• for temporary and secure archiving, you can use the Google Drive space associated with each University account. This space can be used for any type of data, with the exception of those with explicit limitations on the storage location
  • for the definitive deposit of data and metadata you can use a repository after verifying in re3data that it is certified as reliable and compatible with the main standards: ZenodoTrustworthy Digital RepositoryData Seal of ApprovalNestor SealISO (the latest standard is No. 16363, produced in 2012), ICSU-WDS
  • for the definitive deposit of publications, you can use the ARCA (Ca' Foscari Research Archive) publication platform, which provides for the harvesting of metadata towards OpenAIRE according to FAIR best practices.
  • for the deposit of the DMP in a machine actionable format, ARCA automatically assigns a persistent identifier

Social platforms such as or Researchgate are not trusted repositories.

Ca' Foscari Data Management Plan

SER provides a Data Management Plan model, which the researcher will use in funded research projects that collect or generate data:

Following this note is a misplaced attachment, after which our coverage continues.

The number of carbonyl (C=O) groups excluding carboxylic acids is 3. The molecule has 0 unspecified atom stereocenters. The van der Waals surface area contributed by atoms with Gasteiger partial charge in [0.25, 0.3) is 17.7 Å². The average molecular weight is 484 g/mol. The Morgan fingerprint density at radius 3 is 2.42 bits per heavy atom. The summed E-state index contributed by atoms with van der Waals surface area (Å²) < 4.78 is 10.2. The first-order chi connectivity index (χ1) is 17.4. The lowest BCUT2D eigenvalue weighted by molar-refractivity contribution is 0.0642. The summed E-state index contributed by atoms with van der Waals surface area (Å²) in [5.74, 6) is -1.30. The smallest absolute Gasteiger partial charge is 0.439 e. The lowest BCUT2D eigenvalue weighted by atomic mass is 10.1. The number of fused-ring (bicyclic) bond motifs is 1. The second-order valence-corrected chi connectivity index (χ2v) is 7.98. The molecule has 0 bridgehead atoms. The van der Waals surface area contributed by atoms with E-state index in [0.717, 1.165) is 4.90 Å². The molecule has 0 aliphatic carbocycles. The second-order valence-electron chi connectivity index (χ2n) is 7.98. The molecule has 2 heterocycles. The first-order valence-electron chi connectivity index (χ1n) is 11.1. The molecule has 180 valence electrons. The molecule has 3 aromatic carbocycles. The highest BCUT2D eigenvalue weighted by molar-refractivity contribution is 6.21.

• closed because they are personal/sensitive or in any case linked to the privacy/confidentiality of the subjects involved in the research;
  • open if the project provides for their accessibility and dissemination according to the principles of Open Science.

Closed data

In the case of research projects that provide for the management of personal/sensitive data (or in any case problems related to the privacy of the people involved in the research), the European Commission foresees the possibility of keeping such data confidential and protected.

The DMP provides a series of ideas and indications to help the researcher manage them correctly: we invite you in particular to pay attention to the "Personal data" section.

Open data

In the case of projects that involve the production of open data, i.e. "Data that can be used, modified and shared by anyone for any reason, as long as its origin and openness are preserved" (Open Definition), the correct processing of the Data Management Plan ensures its compatibility with the FAIR principles (a fundamental step towards Open Science).

In concrete terms, the application of the FAIR principles requires that data is: